If I had been on my A-game, I probably would’ve gone with the “right” answer (whole milk). But I was trying to keep my son from catapulting himself off the exam table, so I went with distracted honesty: “Uh, a mix of both.”

Continue reading ““whole milk or two-percent?” mommy shaming in the doctor’s office”

want to live somewhere diverse? find a suburb

I hope that you will forgive the shameless self-promotion, but I recently published a paper in Sociological Science (yay open access!) that examined neighborhood racial change in New York, Los Angeles, Chicago, and Houston metropolitan neighborhoods with an amazingly talented colleague, Siri Warkentien.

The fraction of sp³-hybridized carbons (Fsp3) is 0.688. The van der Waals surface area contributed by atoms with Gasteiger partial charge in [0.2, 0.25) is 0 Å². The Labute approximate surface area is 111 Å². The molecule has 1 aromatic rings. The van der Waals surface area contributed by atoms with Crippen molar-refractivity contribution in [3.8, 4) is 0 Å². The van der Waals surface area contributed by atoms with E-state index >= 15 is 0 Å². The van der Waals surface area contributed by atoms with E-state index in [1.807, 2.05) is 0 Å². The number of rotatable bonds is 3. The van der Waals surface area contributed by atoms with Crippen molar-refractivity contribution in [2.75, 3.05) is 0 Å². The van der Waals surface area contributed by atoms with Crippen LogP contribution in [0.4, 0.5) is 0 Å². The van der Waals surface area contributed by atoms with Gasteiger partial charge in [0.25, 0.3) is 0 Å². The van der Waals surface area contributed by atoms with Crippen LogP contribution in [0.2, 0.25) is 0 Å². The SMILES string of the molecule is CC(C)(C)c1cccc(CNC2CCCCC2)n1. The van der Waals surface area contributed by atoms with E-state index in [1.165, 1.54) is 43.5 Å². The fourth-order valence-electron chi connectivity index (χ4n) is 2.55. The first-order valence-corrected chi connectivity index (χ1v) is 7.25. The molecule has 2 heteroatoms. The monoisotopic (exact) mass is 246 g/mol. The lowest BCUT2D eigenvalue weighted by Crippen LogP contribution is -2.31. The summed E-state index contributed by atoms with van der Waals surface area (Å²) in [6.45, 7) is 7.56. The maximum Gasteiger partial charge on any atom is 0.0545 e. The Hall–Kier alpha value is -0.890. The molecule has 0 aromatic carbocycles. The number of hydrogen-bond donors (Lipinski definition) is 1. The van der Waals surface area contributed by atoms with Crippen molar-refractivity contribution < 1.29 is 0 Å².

We find mixed results related to future racial integration. On the negative side we find that recent estimates overestimate the stability of long-term racial integration. Previous studies don’t really examine the pace of neighborhood change, which reveals many integrated neighborhoods are in fact resegregating.

On a more positive note, we find that some neighborhoods really do maintain multiethnic segregation over many decades. We call those neighborhoods “quadrivial neighborhoods,” which, in Latin, means four roads coming together. These neighborhoods emerged during the 1990s and seem to make up the fastest-growing category of neighborhood in the past couple of decades (though they are not coming about as fast, nor are they as common as some have estimated).